February 20, 2023: Theatre Yesterday and Today, by Ron Fassler
In May of 1964, an election year, a new play opened on Broadway by A. E. Hotchner titled The White House. It depicted a relatively quick history of the presidency up through Woodrow Wilson, a President who left office in 1921. The play doesn’t touch on the more than forty years of what would then have been recent history, namely the country having been through Herbert Hoover’s disastrous turn, Franklin Roosevelt’s unprecedented 13-year stay, Harry S. Truman dropping the atomic bomb, Dwight Eisenhower’s fatherly stewardship during a period of economic rebirth, and John Kennedy’s brief, but significant time as the youngest elected President, then tragically assassinated less than a year earlier. Much drama there but ignored for purposes of it most probably being too close for perspective. Instead, this speedy review of Presidents and their wives, some consequential and some insignificant, went mostly for nostalgia, bombing with critics. It closed after just one preview and twenty-three performances.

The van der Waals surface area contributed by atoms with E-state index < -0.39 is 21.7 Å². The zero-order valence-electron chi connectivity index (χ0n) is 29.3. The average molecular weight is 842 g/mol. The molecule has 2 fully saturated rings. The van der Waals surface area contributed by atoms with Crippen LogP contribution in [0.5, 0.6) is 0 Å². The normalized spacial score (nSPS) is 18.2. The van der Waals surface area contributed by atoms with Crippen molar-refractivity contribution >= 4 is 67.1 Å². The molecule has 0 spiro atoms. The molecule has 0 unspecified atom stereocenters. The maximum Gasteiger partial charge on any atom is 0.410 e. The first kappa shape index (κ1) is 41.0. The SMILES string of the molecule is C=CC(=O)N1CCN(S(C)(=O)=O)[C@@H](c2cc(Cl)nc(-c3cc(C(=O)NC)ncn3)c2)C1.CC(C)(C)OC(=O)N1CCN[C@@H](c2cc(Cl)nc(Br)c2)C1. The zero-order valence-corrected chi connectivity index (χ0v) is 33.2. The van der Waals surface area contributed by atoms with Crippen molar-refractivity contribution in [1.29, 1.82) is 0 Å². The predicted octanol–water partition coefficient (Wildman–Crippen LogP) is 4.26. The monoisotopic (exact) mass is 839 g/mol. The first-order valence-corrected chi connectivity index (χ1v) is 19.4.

With 10 actors portraying more than 70 characters — including 27 presidents, 13 of their wives, a few presidential doctors, assorted senators, servants, dressmakers, gossips and George Bernard Shaw — the play was certainly ambitious. Its over-the-title stars led a superb cast. Helen Hayes, a ubiquitous presence on Broadway beginning at the age of nine in 1909, had by this time appeared in nearly forty Broadway shows over fifty-five years. That list includes reviving quintessential leading roles in Coquette (for which she won one of the earliest Best Actress Oscars in its film version) and Victoria Regina, where she portrayed Queen Victoria over the course of her sixty-three-year reign. Her status as First Lady of the American Theatre made her a natural to take on Presidential wives in The White House such as Abigail Adams through Edith Wilson, eleven in all (and, if you know your history, there’s a reason she doesn’t play Martha Washington).* James Daly, known mostly now as the father of actors Tyne Daly and Tim Daly, was someone with a fine reputation first on the stage, and later in film and television (he’d received an Emmy in 1959 for his performance in a Hallmark Hall of Fame production The Eagle and the Cage). Fritz Weaver, a Tony Award winning actor (Child’s Play, 1970) and stalwart of the American stage, portrayed Abraham Lincoln in The White House (among other roles). It was a part he would also play in a 1976 off-Broadway one-man show. His long career on stage, film and television included classic appearances on The Twilight Zone, same as James Daly.